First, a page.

The Old Almondburians' Society
Morning Assembly
‘Morning Assembly’: Harry Taylor’s book of  morning prayers
The Old Almondburians’ Society has just published in facsimile form the unique set of daily prayers compiled by former Headmaster Harry Taylor.

His son ANDREW TAYLOR recalls those morning gatherings:

Everybody has their own iconic memories from their time at school – Sports Day perhaps, or Happy Harry playing the organ at Speech Day, or maybe meetings of the Gardener ’s Shed Club, which were held discreetly behind the green shed at the top of the Bunk, leaving no evidence behind except for a few careless tab ends trodden into the dirt.

But for those who were at King James’s during the Harry Taylor years between 1951 and 1973, one of them must be morning assembly – the whole school drawn up in rows, from the bright-eyed little boys in short trousers (yes, short trousers) at the front to the cynical old Sixth Formers, who were just about starting to shave, at the back. There would be a quiet buzz of side-of-the-mouth conversation for as long as you could avoid the eyes of the staff standing along the side, then a hush as the Gaffer himself approached up the corridor .
Did anyone else notice how his footsteps on the gym floor, echoing in the respectful silence, always sounded slightly uneven, as though he had a limp? Even if you did, you wouldn ’t have dared to say so. There was the morning hymn – ‘Fight the Good Fight’, perhaps, belted out with more gusto than tunefulness, and probably a few announcements. Maybe the cricket team had beaten Huddersfield New College, or some ‘guttersnipe’ had been writing on a wall somewhere, and it had to stop.

And in between, the prayers, Harry Taylor had his own collection of prayers, culled from the School Statutes, from other prayer-books, from historical and religious figures such as Sir Francis Drake, Thomas Arnold, or St Augustine. In those days before WordPerfect, they were all written out in the clear, legible and disciplined hand that everyone would recognise from their end-of-term reports, and gathered together in a small A5-sized file.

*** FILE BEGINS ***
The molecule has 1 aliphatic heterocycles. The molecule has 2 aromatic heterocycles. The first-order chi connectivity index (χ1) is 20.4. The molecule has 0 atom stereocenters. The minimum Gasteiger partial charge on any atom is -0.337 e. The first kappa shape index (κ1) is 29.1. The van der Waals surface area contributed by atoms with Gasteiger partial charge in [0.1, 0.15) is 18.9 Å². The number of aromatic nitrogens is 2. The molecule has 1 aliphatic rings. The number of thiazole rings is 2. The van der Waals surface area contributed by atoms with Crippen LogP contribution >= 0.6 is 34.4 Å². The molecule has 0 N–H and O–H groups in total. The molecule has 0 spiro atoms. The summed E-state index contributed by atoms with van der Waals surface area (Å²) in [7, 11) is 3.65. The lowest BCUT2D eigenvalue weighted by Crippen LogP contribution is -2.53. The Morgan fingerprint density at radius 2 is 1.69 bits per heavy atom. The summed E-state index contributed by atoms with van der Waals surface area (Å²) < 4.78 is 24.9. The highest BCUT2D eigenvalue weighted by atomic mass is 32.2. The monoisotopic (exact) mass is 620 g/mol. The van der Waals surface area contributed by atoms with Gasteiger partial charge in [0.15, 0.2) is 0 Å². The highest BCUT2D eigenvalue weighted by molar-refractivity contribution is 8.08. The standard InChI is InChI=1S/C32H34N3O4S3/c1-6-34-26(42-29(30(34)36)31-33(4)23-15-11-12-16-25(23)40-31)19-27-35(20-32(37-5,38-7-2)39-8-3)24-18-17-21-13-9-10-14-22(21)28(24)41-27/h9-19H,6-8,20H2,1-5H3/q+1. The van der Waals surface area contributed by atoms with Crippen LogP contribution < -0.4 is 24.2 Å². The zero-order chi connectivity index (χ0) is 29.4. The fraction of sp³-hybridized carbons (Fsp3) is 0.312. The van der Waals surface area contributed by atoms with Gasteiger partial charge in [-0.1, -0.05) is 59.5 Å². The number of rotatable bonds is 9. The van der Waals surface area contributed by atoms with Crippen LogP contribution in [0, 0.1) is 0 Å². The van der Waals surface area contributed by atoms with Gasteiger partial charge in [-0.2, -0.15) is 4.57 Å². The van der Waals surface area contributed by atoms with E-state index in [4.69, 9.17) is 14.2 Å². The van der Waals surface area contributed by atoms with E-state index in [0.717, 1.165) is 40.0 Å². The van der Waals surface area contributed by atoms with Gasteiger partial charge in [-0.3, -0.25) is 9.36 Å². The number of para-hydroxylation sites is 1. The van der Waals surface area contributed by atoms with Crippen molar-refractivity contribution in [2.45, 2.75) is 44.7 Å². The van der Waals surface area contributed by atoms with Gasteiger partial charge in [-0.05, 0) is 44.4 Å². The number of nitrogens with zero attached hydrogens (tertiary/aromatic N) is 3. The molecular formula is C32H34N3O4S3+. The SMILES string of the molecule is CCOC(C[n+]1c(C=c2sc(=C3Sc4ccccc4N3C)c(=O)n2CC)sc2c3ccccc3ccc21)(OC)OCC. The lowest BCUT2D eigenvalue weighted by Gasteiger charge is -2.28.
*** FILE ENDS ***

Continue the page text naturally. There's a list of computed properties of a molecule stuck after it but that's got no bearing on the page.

Some of them – his favourites, no doubt – I can still hear, in his voice:

“Teach us, good Lord, to serve thee as thou deservest, to give and not count the cost, to fight and not heed the wounds …”

 “ … it is not the beginning, but the continuing of the same until it be thoroughly finished, which yieldeth the true glory …”

“Make this School as a field which the Lord hath blessed, that whatsoever things are true, pure, lovely and of good report, may here for ever flourish and abound. ”

Now the Old Almondburians’ Society has published the collection as a book. An introductory section describes Harry Taylor ’s various connections with King James’s and the village and church of Almondbury, and there are many photographs to give people who came later some idea of the Harry Taylor Years – but the focus is on the prayers themselves, as he wrote them down and as he said them.

For those who were there, it will bring back memories, and for those who weren’t, it will be a unique insight into the daily act of worship that used to be demanded by law in schools all over the country. Even more than that, perhaps, it will be a glimpse of some of the things that were most important to Harry Taylor himself. And if that sounds rather solemn, it shouldn ’t. There is one prayer in the collection which I confess I don’t remember from morning assembly, but which seems to sum up the spirit of the man.
“Give us a sense of humour, Lord,
Give us the grace to see a joke;
To get some happiness from life,
And pass it on to other folk.” 
How to order your copy

Morning Assembly costs  just £10 + pp. To order, simply and submit complete the form below. The payment page will follow.